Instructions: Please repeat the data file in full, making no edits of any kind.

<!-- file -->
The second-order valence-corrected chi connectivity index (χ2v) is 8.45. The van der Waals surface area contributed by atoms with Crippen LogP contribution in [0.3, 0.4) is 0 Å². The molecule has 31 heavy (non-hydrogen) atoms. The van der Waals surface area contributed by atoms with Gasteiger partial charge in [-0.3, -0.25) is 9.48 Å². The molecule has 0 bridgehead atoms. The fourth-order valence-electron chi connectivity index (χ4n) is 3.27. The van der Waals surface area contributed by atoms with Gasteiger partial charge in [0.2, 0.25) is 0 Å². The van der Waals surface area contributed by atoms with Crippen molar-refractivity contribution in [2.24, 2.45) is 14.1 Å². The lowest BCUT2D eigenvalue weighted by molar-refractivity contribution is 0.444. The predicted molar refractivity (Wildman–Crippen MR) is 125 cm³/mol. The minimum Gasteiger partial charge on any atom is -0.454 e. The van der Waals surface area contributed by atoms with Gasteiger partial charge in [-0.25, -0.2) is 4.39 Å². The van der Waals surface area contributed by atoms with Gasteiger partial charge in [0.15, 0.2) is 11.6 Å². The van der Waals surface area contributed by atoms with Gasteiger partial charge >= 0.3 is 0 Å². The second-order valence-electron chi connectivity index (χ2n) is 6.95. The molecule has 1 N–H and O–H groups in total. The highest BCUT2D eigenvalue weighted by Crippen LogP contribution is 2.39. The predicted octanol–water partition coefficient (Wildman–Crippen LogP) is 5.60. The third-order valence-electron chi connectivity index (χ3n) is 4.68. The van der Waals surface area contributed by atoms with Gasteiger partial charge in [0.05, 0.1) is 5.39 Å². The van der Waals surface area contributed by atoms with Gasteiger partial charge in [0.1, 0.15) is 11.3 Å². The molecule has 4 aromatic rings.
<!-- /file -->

The second-order valence-corrected chi connectivity index (χ2v) is 8.45. The van der Waals surface area contributed by atoms with Crippen LogP contribution in [0.3, 0.4) is 0 Å². The molecule has 31 heavy (non-hydrogen) atoms. The van der Waals surface area contributed by atoms with Gasteiger partial charge in [-0.3, -0.25) is 9.48 Å². The molecule has 0 bridgehead atoms. The fourth-order valence-electron chi connectivity index (χ4n) is 3.27. The van der Waals surface area contributed by atoms with Gasteiger partial charge in [0.2, 0.25) is 0 Å². The van der Waals surface area contributed by atoms with Crippen molar-refractivity contribution in [2.24, 2.45) is 14.1 Å². The lowest BCUT2D eigenvalue weighted by molar-refractivity contribution is 0.444. The predicted molar refractivity (Wildman–Crippen MR) is 125 cm³/mol. The minimum Gasteiger partial charge on any atom is -0.454 e. The van der Waals surface area contributed by atoms with Gasteiger partial charge in [-0.25, -0.2) is 4.39 Å². The van der Waals surface area contributed by atoms with Gasteiger partial charge in [0.15, 0.2) is 11.6 Å². The van der Waals surface area contributed by atoms with Gasteiger partial charge >= 0.3 is 0 Å². The second-order valence-electron chi connectivity index (χ2n) is 6.95. The molecule has 1 N–H and O–H groups in total. The highest BCUT2D eigenvalue weighted by Crippen LogP contribution is 2.39. The predicted octanol–water partition coefficient (Wildman–Crippen LogP) is 5.60. The third-order valence-electron chi connectivity index (χ3n) is 4.68. The van der Waals surface area contributed by atoms with Gasteiger partial charge in [0.05, 0.1) is 5.39 Å². The van der Waals surface area contributed by atoms with Gasteiger partial charge in [0.1, 0.15) is 11.3 Å². The molecule has 4 aromatic rings.